Adding flaxseed and flaxseed oil to feedlot cattle rations can help improve health and carcass quality in those animals, but a big added payoff is a resulting spike of “good fats” in the beef produced.

So says Jim Drouillard, a Kansas State University professor of beef cattle nutrition and management, who has studied flax feeding for the past five years. He's collaborated with North Dakota State University's Plant Sciences Department in the work, with funding provided by the North Dakota Oilseed Council.

Drouillard says their early studies looked at controlling the inflammation that occurs with bovine respiratory disease (BRD) in cattle. Its price tag is estimated to cost the beef industry as much as $1 billion annually.

That first study was a spin-off of earlier research that looked at ways to reduce stress and enhance immune response of newly arrived feedlot calves. The study involved feeding fried onion residue from an onion-ring processing plant.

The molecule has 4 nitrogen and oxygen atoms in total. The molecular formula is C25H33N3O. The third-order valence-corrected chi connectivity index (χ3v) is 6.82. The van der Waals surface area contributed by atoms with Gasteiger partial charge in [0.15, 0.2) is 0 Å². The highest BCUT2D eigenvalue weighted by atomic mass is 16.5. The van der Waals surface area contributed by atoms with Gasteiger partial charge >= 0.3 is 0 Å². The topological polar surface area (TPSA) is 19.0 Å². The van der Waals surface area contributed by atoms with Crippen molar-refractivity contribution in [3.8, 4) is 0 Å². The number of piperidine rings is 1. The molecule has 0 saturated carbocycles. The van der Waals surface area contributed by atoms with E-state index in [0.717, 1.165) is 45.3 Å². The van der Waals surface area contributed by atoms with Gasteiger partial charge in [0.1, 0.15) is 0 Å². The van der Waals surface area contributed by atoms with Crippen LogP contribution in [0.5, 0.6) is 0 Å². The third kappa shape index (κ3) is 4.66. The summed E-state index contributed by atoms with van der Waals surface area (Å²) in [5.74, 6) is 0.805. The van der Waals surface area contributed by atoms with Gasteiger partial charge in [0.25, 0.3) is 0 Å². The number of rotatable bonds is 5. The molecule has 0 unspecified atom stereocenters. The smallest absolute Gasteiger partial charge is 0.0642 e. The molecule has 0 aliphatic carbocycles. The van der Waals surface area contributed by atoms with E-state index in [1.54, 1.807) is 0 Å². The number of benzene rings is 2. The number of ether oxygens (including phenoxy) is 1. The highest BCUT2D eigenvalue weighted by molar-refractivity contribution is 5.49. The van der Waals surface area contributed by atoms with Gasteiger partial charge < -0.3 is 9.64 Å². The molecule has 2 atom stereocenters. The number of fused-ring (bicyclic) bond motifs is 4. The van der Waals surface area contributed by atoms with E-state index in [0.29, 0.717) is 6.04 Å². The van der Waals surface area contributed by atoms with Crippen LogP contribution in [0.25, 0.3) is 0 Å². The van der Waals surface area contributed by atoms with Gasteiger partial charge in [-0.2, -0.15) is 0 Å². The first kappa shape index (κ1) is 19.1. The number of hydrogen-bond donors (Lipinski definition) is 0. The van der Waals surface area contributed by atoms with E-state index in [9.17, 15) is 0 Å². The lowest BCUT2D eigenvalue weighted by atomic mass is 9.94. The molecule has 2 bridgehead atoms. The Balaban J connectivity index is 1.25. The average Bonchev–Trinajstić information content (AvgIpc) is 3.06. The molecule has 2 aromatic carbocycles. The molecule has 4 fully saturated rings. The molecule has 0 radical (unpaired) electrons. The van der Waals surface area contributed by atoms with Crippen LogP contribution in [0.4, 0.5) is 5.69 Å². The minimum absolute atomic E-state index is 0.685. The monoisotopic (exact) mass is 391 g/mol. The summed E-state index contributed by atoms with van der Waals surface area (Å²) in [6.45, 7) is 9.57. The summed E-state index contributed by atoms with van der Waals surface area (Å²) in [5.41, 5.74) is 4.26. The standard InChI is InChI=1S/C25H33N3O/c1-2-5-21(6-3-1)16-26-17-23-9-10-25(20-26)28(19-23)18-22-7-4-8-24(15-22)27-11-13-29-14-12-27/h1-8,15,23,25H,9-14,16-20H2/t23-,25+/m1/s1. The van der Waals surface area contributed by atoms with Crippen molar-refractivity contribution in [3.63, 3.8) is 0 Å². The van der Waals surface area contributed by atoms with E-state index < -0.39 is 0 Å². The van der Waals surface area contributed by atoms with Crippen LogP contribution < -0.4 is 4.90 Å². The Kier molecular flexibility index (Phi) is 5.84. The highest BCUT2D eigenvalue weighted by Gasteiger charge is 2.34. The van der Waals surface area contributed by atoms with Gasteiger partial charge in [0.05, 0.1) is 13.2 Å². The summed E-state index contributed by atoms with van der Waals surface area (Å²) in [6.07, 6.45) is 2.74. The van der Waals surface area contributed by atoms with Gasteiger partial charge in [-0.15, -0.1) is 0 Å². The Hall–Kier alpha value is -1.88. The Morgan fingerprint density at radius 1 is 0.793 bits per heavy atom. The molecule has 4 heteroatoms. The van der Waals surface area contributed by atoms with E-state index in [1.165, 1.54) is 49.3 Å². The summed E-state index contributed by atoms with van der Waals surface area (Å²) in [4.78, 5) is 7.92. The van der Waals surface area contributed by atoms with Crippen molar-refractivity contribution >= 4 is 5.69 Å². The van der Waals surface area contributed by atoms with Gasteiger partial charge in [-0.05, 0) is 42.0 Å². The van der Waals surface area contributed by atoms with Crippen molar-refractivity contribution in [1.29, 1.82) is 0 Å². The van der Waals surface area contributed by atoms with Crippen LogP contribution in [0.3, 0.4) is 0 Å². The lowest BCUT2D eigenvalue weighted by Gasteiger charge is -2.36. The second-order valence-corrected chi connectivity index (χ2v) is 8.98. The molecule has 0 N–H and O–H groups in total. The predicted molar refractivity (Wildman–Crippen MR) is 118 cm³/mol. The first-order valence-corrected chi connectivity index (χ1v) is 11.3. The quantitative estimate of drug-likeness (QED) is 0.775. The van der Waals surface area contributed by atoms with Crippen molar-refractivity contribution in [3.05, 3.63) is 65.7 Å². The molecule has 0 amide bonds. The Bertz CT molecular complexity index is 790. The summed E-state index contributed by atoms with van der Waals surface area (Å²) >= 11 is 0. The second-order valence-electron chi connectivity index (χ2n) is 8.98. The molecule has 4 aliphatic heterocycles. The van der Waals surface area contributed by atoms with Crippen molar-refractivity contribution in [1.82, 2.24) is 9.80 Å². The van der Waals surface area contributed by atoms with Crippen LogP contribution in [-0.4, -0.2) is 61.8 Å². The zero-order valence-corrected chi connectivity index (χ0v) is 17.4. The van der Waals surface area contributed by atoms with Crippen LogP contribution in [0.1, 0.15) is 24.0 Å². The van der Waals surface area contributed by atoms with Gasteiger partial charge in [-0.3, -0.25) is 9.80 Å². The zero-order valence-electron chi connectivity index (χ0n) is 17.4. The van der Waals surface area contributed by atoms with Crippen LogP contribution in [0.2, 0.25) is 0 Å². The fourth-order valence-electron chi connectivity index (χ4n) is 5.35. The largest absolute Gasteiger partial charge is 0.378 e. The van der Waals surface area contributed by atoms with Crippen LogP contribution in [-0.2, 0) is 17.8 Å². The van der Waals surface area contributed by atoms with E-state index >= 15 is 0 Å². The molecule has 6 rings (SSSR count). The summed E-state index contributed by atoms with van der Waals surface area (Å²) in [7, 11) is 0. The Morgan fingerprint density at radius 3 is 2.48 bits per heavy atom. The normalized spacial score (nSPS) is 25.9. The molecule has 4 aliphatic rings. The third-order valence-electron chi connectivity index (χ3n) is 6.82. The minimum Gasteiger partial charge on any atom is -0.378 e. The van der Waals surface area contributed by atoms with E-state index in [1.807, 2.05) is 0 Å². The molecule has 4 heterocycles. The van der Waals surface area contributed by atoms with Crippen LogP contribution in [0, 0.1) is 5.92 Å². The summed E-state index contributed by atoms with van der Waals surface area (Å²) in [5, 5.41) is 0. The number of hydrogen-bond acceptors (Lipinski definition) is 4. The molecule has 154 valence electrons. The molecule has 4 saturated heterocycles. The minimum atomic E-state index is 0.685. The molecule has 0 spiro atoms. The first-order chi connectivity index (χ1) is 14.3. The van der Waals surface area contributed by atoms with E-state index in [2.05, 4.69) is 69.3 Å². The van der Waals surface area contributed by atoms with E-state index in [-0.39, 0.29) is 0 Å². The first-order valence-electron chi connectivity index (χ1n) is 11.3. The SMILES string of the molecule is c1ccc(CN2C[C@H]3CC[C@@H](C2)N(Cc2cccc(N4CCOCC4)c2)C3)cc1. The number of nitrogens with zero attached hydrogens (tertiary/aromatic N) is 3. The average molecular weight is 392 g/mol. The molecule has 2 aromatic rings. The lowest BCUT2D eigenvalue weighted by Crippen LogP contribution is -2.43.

The researchers found cattle eating the by-product stayed healthier than those on traditional feeds. Further research concluded it was actually the oil used to fry the onions that was beneficial. In particular, it was a fatty acid called alpha-linolenic acid (ALA, an omega-3 fatty acid), an essential fatty acid that must be supplied in cattle's diet.

That finding led Drouillard to look at flaxseed, which is high in ALA, as a cattle diet additive. His literature search turned up the fact that the exaggerated inflammatory response of some diseases is due in part to the types of fats the animals consume.

“Some fats metabolize to ultimately form compounds that are pro-inflammatory (inducing inflammation). Others actually produce anti-inflammatory compounds,” Drouillard says.

The latter compounds work to reduce the harmful effects of endotoxins in the body, he explains. Gram-negative bacteria are often the most damaging pathogens in respiratory disease because they create endotoxins that produce a great deal of inflammation and can quickly damage and shut down many body systems and organs.

Drouillard says the team learned that when animals consume a diet containing omega-3 fatty acids — in this case, flaxseed — inflammation was reduced. A variety of follow-up studies that included challenge-type experiments and larger-scale studies of 300-400 animals were performed to monitor the impact on animal health, he says.